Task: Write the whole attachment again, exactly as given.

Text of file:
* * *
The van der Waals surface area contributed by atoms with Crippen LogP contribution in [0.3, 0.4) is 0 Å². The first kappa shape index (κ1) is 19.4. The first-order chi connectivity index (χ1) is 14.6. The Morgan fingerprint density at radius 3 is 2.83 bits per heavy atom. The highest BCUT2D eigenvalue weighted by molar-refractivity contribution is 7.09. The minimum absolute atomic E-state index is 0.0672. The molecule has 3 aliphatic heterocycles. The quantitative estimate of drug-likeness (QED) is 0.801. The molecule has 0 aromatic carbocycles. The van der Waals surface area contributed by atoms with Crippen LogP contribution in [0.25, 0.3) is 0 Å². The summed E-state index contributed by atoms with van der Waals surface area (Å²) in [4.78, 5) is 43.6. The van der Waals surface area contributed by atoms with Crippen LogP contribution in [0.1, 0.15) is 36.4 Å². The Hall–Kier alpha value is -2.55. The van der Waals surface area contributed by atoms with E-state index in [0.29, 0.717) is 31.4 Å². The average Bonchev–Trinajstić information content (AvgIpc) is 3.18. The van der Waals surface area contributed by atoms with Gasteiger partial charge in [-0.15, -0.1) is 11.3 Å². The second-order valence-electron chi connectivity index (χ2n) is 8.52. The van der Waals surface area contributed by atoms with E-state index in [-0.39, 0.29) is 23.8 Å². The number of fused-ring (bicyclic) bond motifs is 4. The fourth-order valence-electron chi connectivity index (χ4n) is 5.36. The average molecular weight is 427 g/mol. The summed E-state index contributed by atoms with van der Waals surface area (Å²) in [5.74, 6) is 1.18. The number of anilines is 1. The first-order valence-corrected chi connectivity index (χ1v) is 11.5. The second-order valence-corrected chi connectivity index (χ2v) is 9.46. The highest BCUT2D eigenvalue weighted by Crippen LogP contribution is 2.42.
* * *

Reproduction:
The van der Waals surface area contributed by atoms with Crippen LogP contribution in [0.3, 0.4) is 0 Å². The first kappa shape index (κ1) is 19.4. The first-order chi connectivity index (χ1) is 14.6. The Morgan fingerprint density at radius 3 is 2.83 bits per heavy atom. The highest BCUT2D eigenvalue weighted by molar-refractivity contribution is 7.09. The minimum absolute atomic E-state index is 0.0672. The molecule has 3 aliphatic heterocycles. The quantitative estimate of drug-likeness (QED) is 0.801. The molecule has 0 aromatic carbocycles. The van der Waals surface area contributed by atoms with Crippen LogP contribution in [0.25, 0.3) is 0 Å². The summed E-state index contributed by atoms with van der Waals surface area (Å²) in [4.78, 5) is 43.6. The van der Waals surface area contributed by atoms with Crippen LogP contribution in [0.1, 0.15) is 36.4 Å². The Hall–Kier alpha value is -2.55. The van der Waals surface area contributed by atoms with E-state index in [0.29, 0.717) is 31.4 Å². The average Bonchev–Trinajstić information content (AvgIpc) is 3.18. The van der Waals surface area contributed by atoms with Gasteiger partial charge in [-0.15, -0.1) is 11.3 Å². The second-order valence-electron chi connectivity index (χ2n) is 8.52. The van der Waals surface area contributed by atoms with E-state index in [-0.39, 0.29) is 23.8 Å². The number of fused-ring (bicyclic) bond motifs is 4. The fourth-order valence-electron chi connectivity index (χ4n) is 5.36. The average molecular weight is 427 g/mol. The summed E-state index contributed by atoms with van der Waals surface area (Å²) in [5.74, 6) is 1.18. The number of anilines is 1. The first-order valence-corrected chi connectivity index (χ1v) is 11.5. The second-order valence-corrected chi connectivity index (χ2v) is 9.46. The highest BCUT2D eigenvalue weighted by Crippen LogP contribution is 2.42.